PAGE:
If you can get through it, you can figure it out.
Moving to Central Illinois, four years ago as a college student, was the most exciting thing I’ve ever done in my life. Granted, it was also the most annoying, tragedy-inducing, and spiritually enriching moment as well. I am only being a little dramatic. Going into college I was so sure of myself: my goals, plans, and hopes had all aligned themselves and created the perfect version of my life. I would have a “dean’s list worthy” GPA. I would join a sorority. I would earn more scholarships than I’d had in the beginning. I would earn valuable internships at well-known media companies. Etc.
However, some of these things did happen. I met life-long friends. Established meaningful relationships with my professors. Learned techniques of my field and earned great internship positions. All things that seem to benefit my future. I am grateful for these blessings. Since graduation, last semester, I have gained the chance to see what it’s like on the other side. Think about it, I have been a student for over seventeen years. In school- out of school, the cycle repeats. This is my first time truly on my own. Yes my family supports me. Nevertheless, as a budding adult, I try not to lean on them heavily, as they have their own lives to enjoy.
I have gone through some trying times as most college students do and I have made many mistakes. In the clutches of financial grudging, anxiety of failure, family based stresses, balancing a healthy social life, etc. It gets more than difficult.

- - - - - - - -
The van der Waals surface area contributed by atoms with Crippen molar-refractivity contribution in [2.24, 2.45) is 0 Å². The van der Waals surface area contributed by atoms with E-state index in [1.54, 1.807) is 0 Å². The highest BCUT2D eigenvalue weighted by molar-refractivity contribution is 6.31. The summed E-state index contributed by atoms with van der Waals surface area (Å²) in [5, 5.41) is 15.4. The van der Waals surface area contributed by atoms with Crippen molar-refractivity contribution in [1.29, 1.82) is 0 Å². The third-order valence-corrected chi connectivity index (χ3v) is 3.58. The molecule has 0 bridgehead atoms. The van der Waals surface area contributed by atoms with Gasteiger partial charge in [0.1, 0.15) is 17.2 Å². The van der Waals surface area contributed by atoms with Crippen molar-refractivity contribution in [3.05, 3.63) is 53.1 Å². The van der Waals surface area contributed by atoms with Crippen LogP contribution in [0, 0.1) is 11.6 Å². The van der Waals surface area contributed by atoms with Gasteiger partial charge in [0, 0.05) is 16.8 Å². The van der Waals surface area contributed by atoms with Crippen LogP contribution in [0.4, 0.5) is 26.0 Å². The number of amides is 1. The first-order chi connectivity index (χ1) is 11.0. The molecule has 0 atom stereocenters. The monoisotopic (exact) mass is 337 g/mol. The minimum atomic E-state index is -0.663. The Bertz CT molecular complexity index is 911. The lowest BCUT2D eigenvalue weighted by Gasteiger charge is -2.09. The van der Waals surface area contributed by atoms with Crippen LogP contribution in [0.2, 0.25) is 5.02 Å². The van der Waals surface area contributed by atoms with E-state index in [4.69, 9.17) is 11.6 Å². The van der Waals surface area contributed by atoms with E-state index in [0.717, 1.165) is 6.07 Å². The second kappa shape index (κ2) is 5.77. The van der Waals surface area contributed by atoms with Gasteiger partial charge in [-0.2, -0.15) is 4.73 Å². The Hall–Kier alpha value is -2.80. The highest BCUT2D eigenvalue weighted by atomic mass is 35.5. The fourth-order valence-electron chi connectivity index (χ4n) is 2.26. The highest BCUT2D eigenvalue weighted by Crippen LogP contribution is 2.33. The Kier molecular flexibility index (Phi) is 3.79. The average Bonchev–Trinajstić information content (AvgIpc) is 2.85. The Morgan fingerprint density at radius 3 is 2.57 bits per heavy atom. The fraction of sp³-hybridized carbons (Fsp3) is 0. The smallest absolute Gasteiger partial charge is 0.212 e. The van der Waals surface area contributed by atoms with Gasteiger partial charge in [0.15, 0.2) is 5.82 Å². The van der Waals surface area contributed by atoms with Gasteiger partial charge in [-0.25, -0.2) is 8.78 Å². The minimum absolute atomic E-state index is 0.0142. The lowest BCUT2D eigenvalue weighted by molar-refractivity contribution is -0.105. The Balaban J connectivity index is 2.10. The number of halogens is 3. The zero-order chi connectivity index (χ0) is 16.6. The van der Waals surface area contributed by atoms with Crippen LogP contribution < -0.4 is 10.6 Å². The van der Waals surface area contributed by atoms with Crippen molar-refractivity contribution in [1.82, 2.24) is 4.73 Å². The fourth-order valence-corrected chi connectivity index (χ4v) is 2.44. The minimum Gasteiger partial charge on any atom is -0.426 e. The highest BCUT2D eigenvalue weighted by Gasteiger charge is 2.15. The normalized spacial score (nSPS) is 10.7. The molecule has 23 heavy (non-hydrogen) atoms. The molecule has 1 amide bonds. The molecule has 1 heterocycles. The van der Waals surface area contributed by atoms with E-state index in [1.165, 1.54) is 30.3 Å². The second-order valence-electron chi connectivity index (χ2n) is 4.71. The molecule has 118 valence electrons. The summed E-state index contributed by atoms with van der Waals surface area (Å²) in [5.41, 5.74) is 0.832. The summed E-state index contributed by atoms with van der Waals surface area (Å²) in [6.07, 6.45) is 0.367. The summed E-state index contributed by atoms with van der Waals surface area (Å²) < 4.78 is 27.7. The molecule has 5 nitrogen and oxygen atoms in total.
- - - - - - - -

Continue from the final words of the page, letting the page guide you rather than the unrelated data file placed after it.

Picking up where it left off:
That’s the part that makes it so much more worth it. Now I am in the stage of “figuring it out”. This period of my life feels so much more freeing. Owning the choices I’ve made and finding out how to get back on track. I am not in school currently, (I am taking a break before continuing) so time is in my hands and whatever I choose to do with it, I may. This blog topic isn’t meant to preach to you and say a bunch of old cliche quotes. For example: “don’t worry”; “time heals all”; “patience is a virtue” and whatever else may be used as a tattoo. My point is that, if you really want something bad enough (a degree, a new house, a career, another chance) you have to be willing to put in the effort, and deal with the struggles, that come in earning that blessing.
Sharvelle L. Bullock
Illinois State University
Class of 2017
School of Communications, Journalism